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Navigating the New Normal: Managing Remote and Hybrid Teams

In the ever-evolving landscape of modern business, the shift towards remote and hybrid work models has become more than just a trend—it's now a necessity. Companies offering these flexible work models are gaining an edge in the current job market. A Q4 2023 survey by Scoop of over 4,500 companies worldwide found that organizations with hybrid or fully-flexible work models (including fully remote and employee choice models) were adding headcount at nearly twice the rate of fully in-person companies over the last year. Fully remote companies saw the fastest growth at 6.9%, compared to 5% for employee choice, 4.1% for hybrid, and 2.6% for fully in-office.

As small business leaders, adapting to this new normal can be both challenging and rewarding. At Midwest BankCentre, 65% of our 280-person team works a hybrid model mixing in-office and remote work, which has been proven to be successful for both employee satisfaction and productivity. In fact, the Bank won a St. Louis Top Workplace award for Remote Workspaces. In this article, I will share our learnings and best practices in managing and motivating remote and hybrid teams.

Establish clear policies. First and foremost, clarity is paramount. Establishing and clearly communicating policies that outline expectations, communication channels, working hours, and so on sets the stage for a smooth operation. Create a remote work agreement, and be sure to include protocols on the basics: How do I ask for time off? What if I’m going to be late today? How should I look on video calls?

Set specific goals. Clearly communicate individual and team goals and the metrics by which they will be measured. When employees know exactly what is expected of them, they are more likely to stay motivated and focused on achieving those objectives. Regularly revisit and revise goals as needed.

Hold regular one-on-ones. In a virtual environment, the importance of regular and meaningful check-ins cannot be overstated. Schedule one-on-one meetings with each team member to provide feedback, address concerns, and offer support. Talk to them like they’re right down the hall. These sessions are invaluable for fostering a sense of connection and ensuring that everyone feels heard and valued.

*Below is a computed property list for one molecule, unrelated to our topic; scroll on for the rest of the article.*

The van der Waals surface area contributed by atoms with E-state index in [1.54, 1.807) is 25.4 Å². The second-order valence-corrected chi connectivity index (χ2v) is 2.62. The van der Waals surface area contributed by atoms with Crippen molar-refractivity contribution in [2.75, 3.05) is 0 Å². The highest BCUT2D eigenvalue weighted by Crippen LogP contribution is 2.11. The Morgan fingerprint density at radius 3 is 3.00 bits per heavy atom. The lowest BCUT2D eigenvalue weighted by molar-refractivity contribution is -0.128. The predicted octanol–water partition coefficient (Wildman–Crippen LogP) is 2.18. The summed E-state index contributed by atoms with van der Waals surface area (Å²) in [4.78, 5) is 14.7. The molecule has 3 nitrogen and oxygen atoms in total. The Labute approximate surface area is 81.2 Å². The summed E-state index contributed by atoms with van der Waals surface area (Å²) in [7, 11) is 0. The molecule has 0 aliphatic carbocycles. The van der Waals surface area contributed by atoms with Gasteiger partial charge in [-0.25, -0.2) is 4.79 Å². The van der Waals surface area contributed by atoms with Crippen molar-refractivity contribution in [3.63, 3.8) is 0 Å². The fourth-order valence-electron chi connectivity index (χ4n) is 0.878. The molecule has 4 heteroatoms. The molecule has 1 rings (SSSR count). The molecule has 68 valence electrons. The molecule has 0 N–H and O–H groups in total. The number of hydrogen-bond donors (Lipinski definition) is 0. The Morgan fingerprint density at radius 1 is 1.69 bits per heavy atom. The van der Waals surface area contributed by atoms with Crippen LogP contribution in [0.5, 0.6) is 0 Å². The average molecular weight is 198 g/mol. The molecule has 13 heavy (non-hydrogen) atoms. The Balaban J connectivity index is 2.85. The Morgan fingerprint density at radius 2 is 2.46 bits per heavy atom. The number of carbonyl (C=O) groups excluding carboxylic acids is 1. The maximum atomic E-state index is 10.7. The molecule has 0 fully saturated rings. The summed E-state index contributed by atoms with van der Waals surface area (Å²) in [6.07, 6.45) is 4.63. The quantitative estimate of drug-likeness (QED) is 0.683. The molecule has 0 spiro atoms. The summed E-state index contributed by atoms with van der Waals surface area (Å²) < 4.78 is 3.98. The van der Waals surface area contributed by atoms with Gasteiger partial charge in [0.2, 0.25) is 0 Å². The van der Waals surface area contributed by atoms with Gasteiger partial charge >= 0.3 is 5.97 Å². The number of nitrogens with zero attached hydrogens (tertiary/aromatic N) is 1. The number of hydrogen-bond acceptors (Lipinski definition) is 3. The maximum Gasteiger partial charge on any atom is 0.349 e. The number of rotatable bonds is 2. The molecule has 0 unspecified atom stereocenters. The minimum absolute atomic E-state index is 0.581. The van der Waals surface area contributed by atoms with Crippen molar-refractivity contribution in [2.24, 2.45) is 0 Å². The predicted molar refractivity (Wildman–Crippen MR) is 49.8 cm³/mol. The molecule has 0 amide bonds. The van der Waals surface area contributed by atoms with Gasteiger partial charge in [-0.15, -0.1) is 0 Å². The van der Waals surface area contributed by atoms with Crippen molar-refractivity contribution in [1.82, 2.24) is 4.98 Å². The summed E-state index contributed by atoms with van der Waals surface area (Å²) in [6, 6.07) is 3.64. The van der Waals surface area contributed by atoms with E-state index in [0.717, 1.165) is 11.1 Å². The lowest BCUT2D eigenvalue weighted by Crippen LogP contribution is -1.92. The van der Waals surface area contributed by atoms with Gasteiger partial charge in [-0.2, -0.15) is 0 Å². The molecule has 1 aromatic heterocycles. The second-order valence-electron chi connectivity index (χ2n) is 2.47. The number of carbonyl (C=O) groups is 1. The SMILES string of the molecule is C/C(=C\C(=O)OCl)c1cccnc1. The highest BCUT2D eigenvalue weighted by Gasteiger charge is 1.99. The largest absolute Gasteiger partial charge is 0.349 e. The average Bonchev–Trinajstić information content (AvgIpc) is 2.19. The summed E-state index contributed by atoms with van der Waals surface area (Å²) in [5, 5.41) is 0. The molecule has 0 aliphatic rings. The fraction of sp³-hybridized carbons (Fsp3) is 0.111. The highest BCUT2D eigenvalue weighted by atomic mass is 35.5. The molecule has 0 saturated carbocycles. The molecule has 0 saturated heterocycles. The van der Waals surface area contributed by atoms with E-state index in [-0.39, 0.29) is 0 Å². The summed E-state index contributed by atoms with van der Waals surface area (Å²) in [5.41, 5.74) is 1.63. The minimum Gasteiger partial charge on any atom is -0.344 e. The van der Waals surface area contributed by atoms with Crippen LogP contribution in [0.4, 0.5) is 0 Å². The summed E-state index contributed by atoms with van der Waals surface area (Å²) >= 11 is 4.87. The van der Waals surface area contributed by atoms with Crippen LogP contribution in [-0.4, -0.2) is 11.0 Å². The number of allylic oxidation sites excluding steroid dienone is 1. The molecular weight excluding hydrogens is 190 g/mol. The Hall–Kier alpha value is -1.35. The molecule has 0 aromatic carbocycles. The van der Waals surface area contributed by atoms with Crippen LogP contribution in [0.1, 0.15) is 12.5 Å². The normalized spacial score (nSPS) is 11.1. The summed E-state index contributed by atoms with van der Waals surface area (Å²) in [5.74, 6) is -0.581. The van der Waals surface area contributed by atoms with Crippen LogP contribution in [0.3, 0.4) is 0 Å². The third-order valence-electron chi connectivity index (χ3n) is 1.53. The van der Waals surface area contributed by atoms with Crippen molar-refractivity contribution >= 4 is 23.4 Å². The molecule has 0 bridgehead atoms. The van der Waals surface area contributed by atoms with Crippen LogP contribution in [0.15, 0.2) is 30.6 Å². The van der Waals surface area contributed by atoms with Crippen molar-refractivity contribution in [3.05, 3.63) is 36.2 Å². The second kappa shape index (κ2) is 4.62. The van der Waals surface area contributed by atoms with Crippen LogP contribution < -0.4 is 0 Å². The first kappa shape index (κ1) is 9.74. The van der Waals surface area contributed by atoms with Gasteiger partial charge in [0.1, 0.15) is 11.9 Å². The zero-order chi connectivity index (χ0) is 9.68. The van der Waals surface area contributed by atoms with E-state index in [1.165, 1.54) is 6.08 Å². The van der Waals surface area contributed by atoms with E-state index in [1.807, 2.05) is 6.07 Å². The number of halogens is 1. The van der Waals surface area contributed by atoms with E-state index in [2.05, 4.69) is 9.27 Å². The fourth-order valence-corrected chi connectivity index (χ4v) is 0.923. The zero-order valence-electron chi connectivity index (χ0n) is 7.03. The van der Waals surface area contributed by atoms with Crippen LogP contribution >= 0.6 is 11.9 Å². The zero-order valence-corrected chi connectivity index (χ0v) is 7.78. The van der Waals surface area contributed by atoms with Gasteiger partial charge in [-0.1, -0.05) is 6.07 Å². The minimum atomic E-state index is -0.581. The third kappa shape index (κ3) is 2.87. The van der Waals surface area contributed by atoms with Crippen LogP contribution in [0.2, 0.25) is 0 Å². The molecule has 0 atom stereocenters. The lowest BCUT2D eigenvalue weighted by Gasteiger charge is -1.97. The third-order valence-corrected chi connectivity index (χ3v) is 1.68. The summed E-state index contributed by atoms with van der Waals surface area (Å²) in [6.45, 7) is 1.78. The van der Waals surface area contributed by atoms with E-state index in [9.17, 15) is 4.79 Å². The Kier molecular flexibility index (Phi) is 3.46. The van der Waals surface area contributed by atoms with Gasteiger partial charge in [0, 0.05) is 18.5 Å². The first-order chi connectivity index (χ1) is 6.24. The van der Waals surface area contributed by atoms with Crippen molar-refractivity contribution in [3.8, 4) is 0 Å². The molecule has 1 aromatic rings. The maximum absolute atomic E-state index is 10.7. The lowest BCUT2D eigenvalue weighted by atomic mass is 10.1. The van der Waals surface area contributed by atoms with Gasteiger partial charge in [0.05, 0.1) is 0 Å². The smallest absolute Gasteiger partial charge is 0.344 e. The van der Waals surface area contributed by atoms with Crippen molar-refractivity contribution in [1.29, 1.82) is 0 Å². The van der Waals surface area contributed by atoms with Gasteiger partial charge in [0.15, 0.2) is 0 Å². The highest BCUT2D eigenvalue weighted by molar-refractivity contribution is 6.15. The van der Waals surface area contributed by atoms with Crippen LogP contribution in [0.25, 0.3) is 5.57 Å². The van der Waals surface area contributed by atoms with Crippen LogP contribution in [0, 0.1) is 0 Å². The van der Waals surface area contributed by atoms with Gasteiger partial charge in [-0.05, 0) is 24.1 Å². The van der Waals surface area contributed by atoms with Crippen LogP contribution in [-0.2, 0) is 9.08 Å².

Build trust. Trust is the bedrock of any successful remote or hybrid team. Look for opportunities to learn about your team, who they are, and what motivates them. Share about yourself and make yourself accessible. Encourage open communication, empower autonomy, and demonstrate accountability at all levels of the organization.

Focus on performance, not the color of their Teams dot. Resist the temptation to equate the color of a dot on Microsoft Teams with employee productivity or engagement. Focusing on superficial indictors, like a yellow “inactive” dot, detracts from the more meaningful pursuit of outcomes and results. Trust in the professionalism and dedication of your employees.

Reinforce company culture through engagement. It’s a common misperception that companies lose their culture when they go remote. Your culture does change, but change can be good. Maintaining a strong company culture in a remote or hybrid setting requires intentional effort. Have a robust onboarding program that acclimates new employees to the culture. Find creative ways to foster camaraderie and connection among team members, whether it's through virtual team-building activities, informal chat channels, virtual coffee breaks, or in-person happy hours.

Create opportunities for virtual professional development. Make space in your mentoring and training programs for remote employees to grow and thrive. Facilitate team members or senior leadership to share their expertise and lessons learned with their colleagues through peer-to-peer teaching sessions. Organize virtual workshops, webinars, or lunch-and-learn sessions, and provide access to online educational resources for employees to explore at their own pace.

According to the Wall Street Journal, around a quarter of total American workdays happened off-site in 2023. If you want to win the war on talent, it’s essential that you stay agile, adaptable, and allow your team to optimize their professional and personal lives. Managing and motivating remote and hybrid employees requires a proactive and strategic approach. By implementing these best practices, small business owners can create a supportive and inclusive work culture where every team member feels empowered to do their best work, regardless of where they are located.

Originally published in  Small Business Monthly's May issue of 2024 by Julie Tuggle-Nguyen, EVP of Human Resources